Bindiya offers a quicker and healthier alternative to pulao with her baked saffron pulao.
Lizanne tries to kill two birds with one stone with her safron risotto with grilled shrimp …she certainly succeds!
Keerthi’s kesari pulao with paneer and peas looks beautiful and tempting.
Suganya calls her saffron rice , humble…well, I call it mild and lovely.
Mansi’s love for the Italian cuisine and particularly ravioli is reflected in her stuffed ravioli in saffron and cream sauce.
Dear Musical has put so much thought into her dish that needless to say she has named it ‘thoughtful paneer’..looks lovely and of course, deep in thought.
Sia brings to us this gorgeous looking dish of paneer koftas in creamy saffron gravy…very tempting.
Viji joins us with these lovely saffron buns…who can resist!
After much thought about it’s authenticity, Mike prefers to call his saffron flan ‘Mediterranean’…whatever be it’s origins, it sure looks great.
Red chillies stumbled upon the idea for this Saffron rava badam cake in one of her eureka moments…I’m so glad she followe her instncts..
Bazu’s sourdough semolina saffron bread is an experiment with sourdough…it has come out so well.
Dhana sends us not one, but two different recipes for cookies with saffron…saffron and coffee,saffron and orange.
Dhivya was a bit apprehensive about her saffron tea loaf…but it was needless…the loaf looks wonderful.
I contributed to the event with my saffron-coconut muffins with saffron cream topping.
Suma fulfilled her desire to make shrikhand with her peach-saffron shrikhand…I’m drooling now.
Hima celebrates her 50th blog post with a low fat and low calorie version of rasmalai.
Tee brings us her mom’ recipe for a quick dessert in the form of peach sudharas…must have finished quickly as well.
Padma brings us this lovely looking kesar pista amarkhand, a mango flavoured dairy dessert form the west of India.
‘Sehr gut”, said Pushpa’s hubby while enjoying her lovely saffron milk jelly…well I say, ’sehr, sehr gut’.
Easy craft joins us with this lovely saffron cashew halwa…delicious.
The kitchen scientist with a white rat hubby said that even a policeman would be able to make this beautiful tapioca custard…it’s that easy.
Raaga loves this badam kheer so much that she even made sure it was served as one of the desserts for her wedding… the way it looks, it’s really no wonder she loves it so.
Rajeshwari managed to catch the train at the last moment with her milk kesari, and I’m so glad she did…looks so tempting.
Sharmi sends us the sago pudding that she made for Durga puja…lovely.
Kamini can’t stop reminiscing whenever she makes rabdi…her mother’s favourite dessert… with those looks., I wouldn’t mind that at all.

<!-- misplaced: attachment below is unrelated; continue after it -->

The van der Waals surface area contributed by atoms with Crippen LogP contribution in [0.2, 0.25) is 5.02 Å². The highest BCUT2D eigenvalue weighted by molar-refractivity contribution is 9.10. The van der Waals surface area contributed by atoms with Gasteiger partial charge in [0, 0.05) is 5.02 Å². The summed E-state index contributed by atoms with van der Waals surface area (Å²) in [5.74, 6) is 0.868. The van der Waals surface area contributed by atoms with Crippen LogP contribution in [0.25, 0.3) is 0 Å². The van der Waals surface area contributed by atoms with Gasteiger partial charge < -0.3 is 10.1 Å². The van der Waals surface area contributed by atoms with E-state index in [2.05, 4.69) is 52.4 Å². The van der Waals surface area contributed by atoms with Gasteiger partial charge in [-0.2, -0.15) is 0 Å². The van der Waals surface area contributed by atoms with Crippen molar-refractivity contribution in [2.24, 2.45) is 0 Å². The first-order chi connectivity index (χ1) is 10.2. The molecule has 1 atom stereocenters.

Bhawna sends us a very nice and simple recipe for aloo ka halwa…very unique.
When I saw Roopa’s boondhi laddo, I was so happy…it’s one of my favourite sweets…so what if I couldn’t have them , at least I can feast my eyes…
Rajitha’s very fancily named saffron rocotta with sweet carrots does look posh indeed…find out it’s common name for yourselves… I’m not telling you.
Madhu joins us with this lovely plate of badam barfi.
Siri’s lovely looking shrikhand is one very quick and easy to make dessert.
Veronica brings us this beautiful saffron and cardamom panna cotta…her hubby said that too much of saffron made one laugh…well, with such a dessert, who wouldn’t!
Saju also sends us this lovely seviyan/sweet vermicelli which was a part of her Eid celebrations.
Happy cook joins us with some mango kulfi with coconut, which she enjoyed making as well as having it…not surprising at all.
Latha sends us this cute bowl of kalkandu pongal/sugar candy rice pudding, which is prepared during certain festivals.
Sirisha’s mava kesar roll is simply to die for…don’t they look tempting.
From the passionate baker and beyond, comes this delicious looking bowl of phirni/rice pudding…absolutely beautiful.
Pragyan brings us some kheer sagar which is one of the many milk based sweets in an Oriyan household…more like an ocean of indulgence.
Namratha shares her recipe for this beautiful looking rice pudding.
Roopa was trying to use up all her perishables before embarking on a trip and came up with this lovely bowl of chickpeas, leek and saffron soup.
Lakshmi joins us with a recipe for perumal theertham or divine water, used for religious purposes…
After finding out the many benefits of oatmeal, Vijaya has become it’s fan and she sends us a lovely bowl of pistachio oatmeal.
Pamela’s craving for some spicy Indian food led her to dish up this delicious moghlai murgh/moghlai style chicken.
Thanks to each one of you for those wonderful saffrony entries… looking forward to the gingery ones now.